Dr. Walt's happy tails: October 2002
Dr. Walt's happy tails: October 2002
The Doctor is In @ email@example.com
It is with great pleasure that I endeavour to answer pet-related questions that Canadian Living Online visitors may have. I use the term "endeavour" for two reasons.
First, there has been such a fabulous response to our "Ask a Vet" feature that I simply will not be able to answer everyone's questions. I will, however, address common question themes to provide the greatest assistance to the many queries posed.
Second, I want to ensure you the reader realize that there are very real limitations to providing specific answers to many of the questions you may raise. Like any health care profession and for the vast majority of health ailments, "hands-on" investigation is still the best route to follow before any treatment is contemplated. So please, don't wait or rely solely on my answer but instead, call your own veterinarian who truly is the best person to provide the individual care your pet needs -- especially for problems that are acute and appear serious.
Dear Dr. Walt: I have a Doberman and he thought he would visit with a skunk the other night. I know there is a solution of baking soda, hydrogen peroxide, dish soap, and water. Do you know the amounts? I bathed him in tomato juice and went to the vet and got a product called Skunk Off but found that I couldn't get rid of the smell completely. He got sprayed in the face and it's hard to get rid of.
Ah, the joys of dog ownership! I can truly commiserate with you as I recently had a similar experience yet, having two dogs, I also had double the odour trouble. In a frantic effort to try and eliminate the odour, and without tomato juice in the house, I used the next best thing -- clamato juice!
Many recipes exist for trying to eliminate this most unpleasant of odours including tomato juice, vanilla extract (mixed with water and used as a rinse), feminine douches (especially the vinegar and water-based, over-the-counter preparations mixed with 4 liters of water and used as a rinse), and products that you can purchase through your veterinarian. However, the number of solutions available demonstrate that there is no perfect approach that will be sure to fix the problem. The odour seems to recur whenever your pet gets damp. That being said, the baking soda-based solution you have asked about is receiving rave reviews as a very effective product. The recipe is as follows:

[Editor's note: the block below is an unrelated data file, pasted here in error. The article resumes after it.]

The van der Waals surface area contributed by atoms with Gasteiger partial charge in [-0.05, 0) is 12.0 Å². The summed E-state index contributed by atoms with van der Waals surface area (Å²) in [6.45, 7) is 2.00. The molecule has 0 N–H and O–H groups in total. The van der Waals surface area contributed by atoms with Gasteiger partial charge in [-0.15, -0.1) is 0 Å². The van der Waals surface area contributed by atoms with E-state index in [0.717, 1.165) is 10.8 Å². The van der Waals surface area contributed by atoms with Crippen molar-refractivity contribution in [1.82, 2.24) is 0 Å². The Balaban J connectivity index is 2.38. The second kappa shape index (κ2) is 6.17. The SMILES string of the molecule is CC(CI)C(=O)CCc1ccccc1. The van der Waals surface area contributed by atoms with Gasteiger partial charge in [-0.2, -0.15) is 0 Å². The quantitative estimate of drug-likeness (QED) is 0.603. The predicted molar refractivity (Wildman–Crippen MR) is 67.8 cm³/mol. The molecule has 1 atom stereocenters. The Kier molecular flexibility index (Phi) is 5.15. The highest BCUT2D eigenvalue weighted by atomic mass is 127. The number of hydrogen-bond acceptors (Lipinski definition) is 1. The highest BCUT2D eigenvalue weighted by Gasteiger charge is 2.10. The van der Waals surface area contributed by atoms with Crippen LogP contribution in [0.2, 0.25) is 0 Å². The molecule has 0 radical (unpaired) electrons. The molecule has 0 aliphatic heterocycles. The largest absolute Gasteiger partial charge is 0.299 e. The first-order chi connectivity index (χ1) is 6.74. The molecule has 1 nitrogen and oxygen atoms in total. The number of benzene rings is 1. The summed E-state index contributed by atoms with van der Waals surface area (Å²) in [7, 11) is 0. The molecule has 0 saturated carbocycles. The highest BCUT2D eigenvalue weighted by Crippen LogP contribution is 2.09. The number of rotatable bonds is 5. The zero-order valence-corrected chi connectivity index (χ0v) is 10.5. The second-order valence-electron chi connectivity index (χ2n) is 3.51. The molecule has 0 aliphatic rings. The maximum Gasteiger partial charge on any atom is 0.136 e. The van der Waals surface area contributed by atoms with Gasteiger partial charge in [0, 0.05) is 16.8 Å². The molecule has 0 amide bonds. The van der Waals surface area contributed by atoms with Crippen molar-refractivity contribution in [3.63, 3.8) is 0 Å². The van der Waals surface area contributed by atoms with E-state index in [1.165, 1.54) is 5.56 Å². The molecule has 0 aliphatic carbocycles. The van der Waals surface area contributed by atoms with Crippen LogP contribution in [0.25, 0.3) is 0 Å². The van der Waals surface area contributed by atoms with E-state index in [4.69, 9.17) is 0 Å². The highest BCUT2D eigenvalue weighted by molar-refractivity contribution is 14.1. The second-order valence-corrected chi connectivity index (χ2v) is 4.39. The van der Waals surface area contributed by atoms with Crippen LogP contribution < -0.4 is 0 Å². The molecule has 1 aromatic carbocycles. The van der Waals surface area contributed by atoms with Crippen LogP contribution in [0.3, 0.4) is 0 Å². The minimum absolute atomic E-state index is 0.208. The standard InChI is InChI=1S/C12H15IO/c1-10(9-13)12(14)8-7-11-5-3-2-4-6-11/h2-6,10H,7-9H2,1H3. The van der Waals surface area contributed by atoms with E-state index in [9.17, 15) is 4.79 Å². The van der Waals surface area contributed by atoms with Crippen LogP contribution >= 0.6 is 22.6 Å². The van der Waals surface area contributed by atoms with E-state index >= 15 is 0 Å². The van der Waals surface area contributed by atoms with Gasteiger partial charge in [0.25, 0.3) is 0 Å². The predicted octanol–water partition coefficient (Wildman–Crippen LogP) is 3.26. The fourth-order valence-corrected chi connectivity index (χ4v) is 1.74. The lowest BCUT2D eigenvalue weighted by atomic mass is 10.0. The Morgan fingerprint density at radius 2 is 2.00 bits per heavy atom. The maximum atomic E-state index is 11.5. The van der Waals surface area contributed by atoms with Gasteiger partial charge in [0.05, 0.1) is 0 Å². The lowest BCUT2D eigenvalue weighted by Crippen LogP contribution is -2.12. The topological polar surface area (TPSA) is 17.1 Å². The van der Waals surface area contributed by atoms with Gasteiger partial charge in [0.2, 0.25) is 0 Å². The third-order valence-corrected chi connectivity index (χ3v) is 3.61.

65 mL (1/4 cup) Baking soda
1 L (1 quart) hydrogen peroxide
5 mL (1 tsp) liquid soap
Mix the ingredients together, work into your pet's coat, and rinse off.
Some other pointers should your pet get "skunked:"
1. Bathe your dog thoroughly with a regular dog shampoo first.
2. Try and avoid getting any product used in your pet's eyes. Bathe this area carefully and cover the eyes with your hand when you rinse.
3. Never wear your best clothes to do the bathing, wear rubber gloves, and avoid, if possible, bathing your pet in the house -- believe me when I tell you that this smell is hard to eliminate from anything it comes in contact with!
4. Ensure that you yard isn't attracting skunks with easy access to garbage.
5. Ensure you have your pets current on their rabies vaccine.
Best of luck! I'd love to hear from any readers who have the chance to use the above recipe and can provide a rating as to its effectiveness. Just write to "Ask Dr. Walt" at firstname.lastname@example.org.
Dear Dr. Walt: My 6-year-old king shepherd is developing tumors on his chest! I have friends who own a Doberman, and he is covered with them (he's much older). They say that they aren't dangerous and have had them checked. Is there a chance that they may be cancerous?
What you are referring to in your friend's Doberman are most likely called lipomas -- benign fatty tumors that occur under the skin of dogs as they age. They vary in size with some being as small as a pea whereas others can grow as large as a softball. However, I would not assume that your own dog has the same type of lumps as your friend's dog; they have had their dog checked and I would counsel you to do the same.